“...I think we are well-advised to keep on nodding terms with the people we used to be, whether we find them attractive company or not. Otherwise, they turn up unannounced and surprise us, come hammering on the mind's door at 4 a.m. of a bad night and demand to know who deserted them, who betrayed them, who is going to make amends. We forget all too soon the things we thought we could never forget. We forget the loves and the betrayals alike, forget what we whispered and what we screamed, forget who we were.”
On Keeping a Notebook
I’ve kept a notebook of one kind or another since I was a young girl of around nine years old. My first was a black marbled composition book, like the kind you could pick up in the stationery aisle of most supermarkets. Nothing fancy. Later I’d discover that Jean-Michel Basquiat used the same kind of notebooks, and he was genius, brilliant albeit haunted by ghosts. Mine will not end up in art museums like his, but they served their purpose and housed a few ghosts as well.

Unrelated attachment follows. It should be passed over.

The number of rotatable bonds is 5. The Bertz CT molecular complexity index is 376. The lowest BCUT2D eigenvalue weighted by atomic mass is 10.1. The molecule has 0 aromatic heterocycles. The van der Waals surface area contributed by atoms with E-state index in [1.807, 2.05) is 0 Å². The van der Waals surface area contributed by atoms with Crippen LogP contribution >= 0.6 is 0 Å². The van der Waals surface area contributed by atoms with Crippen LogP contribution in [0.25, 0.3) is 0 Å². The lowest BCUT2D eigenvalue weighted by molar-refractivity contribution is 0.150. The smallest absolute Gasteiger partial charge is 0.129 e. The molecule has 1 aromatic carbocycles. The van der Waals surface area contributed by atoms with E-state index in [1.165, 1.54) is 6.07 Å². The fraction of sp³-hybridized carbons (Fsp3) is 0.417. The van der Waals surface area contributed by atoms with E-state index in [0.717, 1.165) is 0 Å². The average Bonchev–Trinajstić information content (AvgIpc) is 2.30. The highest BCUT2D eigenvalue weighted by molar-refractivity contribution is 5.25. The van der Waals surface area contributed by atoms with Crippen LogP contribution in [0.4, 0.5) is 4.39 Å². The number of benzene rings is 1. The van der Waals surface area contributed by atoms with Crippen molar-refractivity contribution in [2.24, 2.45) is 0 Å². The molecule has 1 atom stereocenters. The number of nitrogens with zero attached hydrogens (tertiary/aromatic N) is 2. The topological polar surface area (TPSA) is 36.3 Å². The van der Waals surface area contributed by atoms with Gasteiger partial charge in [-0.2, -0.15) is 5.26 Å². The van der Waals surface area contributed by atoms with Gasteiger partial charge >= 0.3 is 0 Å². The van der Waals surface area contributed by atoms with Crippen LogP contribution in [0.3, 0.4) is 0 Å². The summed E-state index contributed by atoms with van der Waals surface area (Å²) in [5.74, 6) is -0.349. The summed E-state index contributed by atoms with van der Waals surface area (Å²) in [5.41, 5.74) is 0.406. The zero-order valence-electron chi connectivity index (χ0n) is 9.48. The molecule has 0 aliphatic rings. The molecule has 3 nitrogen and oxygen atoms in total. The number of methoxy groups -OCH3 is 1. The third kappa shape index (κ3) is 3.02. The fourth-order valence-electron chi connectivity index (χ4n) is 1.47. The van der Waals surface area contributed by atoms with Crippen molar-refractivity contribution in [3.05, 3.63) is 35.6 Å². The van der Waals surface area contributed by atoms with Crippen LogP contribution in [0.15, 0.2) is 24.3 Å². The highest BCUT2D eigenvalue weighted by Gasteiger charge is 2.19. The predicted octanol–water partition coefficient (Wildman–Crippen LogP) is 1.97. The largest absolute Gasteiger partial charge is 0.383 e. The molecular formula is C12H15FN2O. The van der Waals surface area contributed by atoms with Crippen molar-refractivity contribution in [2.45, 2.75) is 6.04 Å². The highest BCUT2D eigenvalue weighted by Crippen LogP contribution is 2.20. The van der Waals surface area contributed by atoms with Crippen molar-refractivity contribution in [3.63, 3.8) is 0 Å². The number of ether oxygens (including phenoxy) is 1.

Over the years, my notebooks have served all sorts of purposes. They have been repositories for my creative writing and poetry. They have been organizers. They have been places where I plan and dream and celebrate the magic of life. Ah, there is so much magic! They have been places where I process my thoughts and come to better understand the world around me. And in times of deep sorrow, they have been places where I’ve grieved. On the organizational side, they are extensions of my brain. On the personal writing side, they are keepers of my heart and soul. I don’t find them to be particularly artistic, but more about maintaining order in my life and making sense of the world around me. Yet, there is a certain artistry to examining and observing life. Perhaps, that is art.